Play Live Radio
Next Up:
0:00 0:00
Available On Air Stations

The Blue Ridge Snorkel Trail offers an immersive nature experience


When you think about snorkeling, you probably think of it as a more tropical sea activity - right? - or maybe something you do in an ocean. But how about a river in the southern Appalachian Mountains? Paul Garber of member station WFDD takes us on a not-so-deep dive along the Blue Ridge Snorkel Trail.


PAUL GARBER, BYLINE: On the eastern edge of the Blue Ridge Mountains is a small waterway called the Roaring River. It's actually pretty calm. Andrea Leslie is looking across its surface.

ANDREA LESLIE: There are a whole mess of fishes and salamanders and turtles who live under there.

GARBER: Leslie is an aquatic biologist for the North Carolina Wildlife Resources Commission. She wants people to strap on the snorkel gear and look under the surface to see...

LESLIE: Little minnows, shiners, darters, trout, salamanders, crayfish.

GARBER: The natural history of the Appalachians has made this a region of extraordinary biodiversity. There are more species of salamanders and freshwater mussels here than anywhere else on the planet. And to find them, Leslie helped create the official Blue Ridge Snorkel Trail.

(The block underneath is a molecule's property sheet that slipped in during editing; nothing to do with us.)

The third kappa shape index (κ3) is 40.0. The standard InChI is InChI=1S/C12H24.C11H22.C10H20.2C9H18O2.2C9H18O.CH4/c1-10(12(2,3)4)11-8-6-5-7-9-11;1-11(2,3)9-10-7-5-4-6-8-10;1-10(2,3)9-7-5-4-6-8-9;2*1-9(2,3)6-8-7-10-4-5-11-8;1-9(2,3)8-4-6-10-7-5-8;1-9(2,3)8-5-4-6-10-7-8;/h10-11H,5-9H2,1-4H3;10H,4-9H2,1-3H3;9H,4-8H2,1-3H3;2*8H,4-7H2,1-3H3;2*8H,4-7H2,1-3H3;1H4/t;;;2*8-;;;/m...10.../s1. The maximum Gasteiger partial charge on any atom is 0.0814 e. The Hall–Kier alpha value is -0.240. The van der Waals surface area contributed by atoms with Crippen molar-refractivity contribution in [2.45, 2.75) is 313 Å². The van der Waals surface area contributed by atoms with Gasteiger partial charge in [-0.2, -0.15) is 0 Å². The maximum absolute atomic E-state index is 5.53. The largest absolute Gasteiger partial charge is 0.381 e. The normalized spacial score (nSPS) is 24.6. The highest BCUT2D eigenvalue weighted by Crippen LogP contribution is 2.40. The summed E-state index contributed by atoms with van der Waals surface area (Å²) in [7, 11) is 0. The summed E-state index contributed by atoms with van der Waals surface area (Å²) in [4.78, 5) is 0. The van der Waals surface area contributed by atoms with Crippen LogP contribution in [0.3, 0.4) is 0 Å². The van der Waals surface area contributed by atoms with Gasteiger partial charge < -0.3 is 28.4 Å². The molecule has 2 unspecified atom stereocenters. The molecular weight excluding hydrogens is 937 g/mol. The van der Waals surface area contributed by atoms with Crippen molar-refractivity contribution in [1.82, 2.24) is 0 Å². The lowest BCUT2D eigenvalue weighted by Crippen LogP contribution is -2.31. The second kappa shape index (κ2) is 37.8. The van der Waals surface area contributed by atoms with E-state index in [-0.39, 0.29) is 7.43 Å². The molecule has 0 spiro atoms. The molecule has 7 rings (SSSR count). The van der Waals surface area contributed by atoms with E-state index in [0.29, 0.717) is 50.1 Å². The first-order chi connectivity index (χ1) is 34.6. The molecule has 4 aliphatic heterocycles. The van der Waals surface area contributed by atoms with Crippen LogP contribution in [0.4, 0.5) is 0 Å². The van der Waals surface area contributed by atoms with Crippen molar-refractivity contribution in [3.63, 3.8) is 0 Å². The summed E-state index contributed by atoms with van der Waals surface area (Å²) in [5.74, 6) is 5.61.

LESLIE: With a set of 10 pilot sites that are all publicly accessible. And they're scattered across Western North Carolina.

GARBER: Leslie says snorkeling is a chance to learn about the fantastic world underneath the water's surface safely.

LESLIE: It's just a way, I think, for people to appreciate that and maybe think about how they can help, how they can be better stewards of streams and rivers.

GARBER: And so it's time to hit the water.


LESLIE: OK. Here we go.


GARBER: The mountain rivers provide a continuous soundscape of rushing, rippling water as our snorkel gets underway.

LESLIE: I saw a cluster of fish. So I got my head under the water to see who they were and, lo and behold, it's a magical place. It's called a chub nest.

GARBER: These small fish, called bluehead chubs, pick up pebbles in their mouths to make gravel mounds that they use to lay eggs. Leslie snorkels as part of her job in habitat conservation. But for her, it's not just about science.

LESLIE: To me, putting my head under the water is just this really peaceful experience. I'm only there. I'm only in that moment.

GARBER: Of course, snorkeling these waters is a lot different than a dive at your favorite coral reef. The fish are not as brightly hued. The water is colder and shallower. But still, there's a lot to see as colors flash against the gray and brown rocks that cover the river bottom like shards of wet pottery.

For NPR News, I'm Paul Garber in Wilkes County, N.C. Transcript provided by NPR, Copyright NPR.

NPR transcripts are created on a rush deadline by an NPR contractor. This text may not be in its final form and may be updated or revised in the future. Accuracy and availability may vary. The authoritative record of NPR’s programming is the audio record.

Paul Garber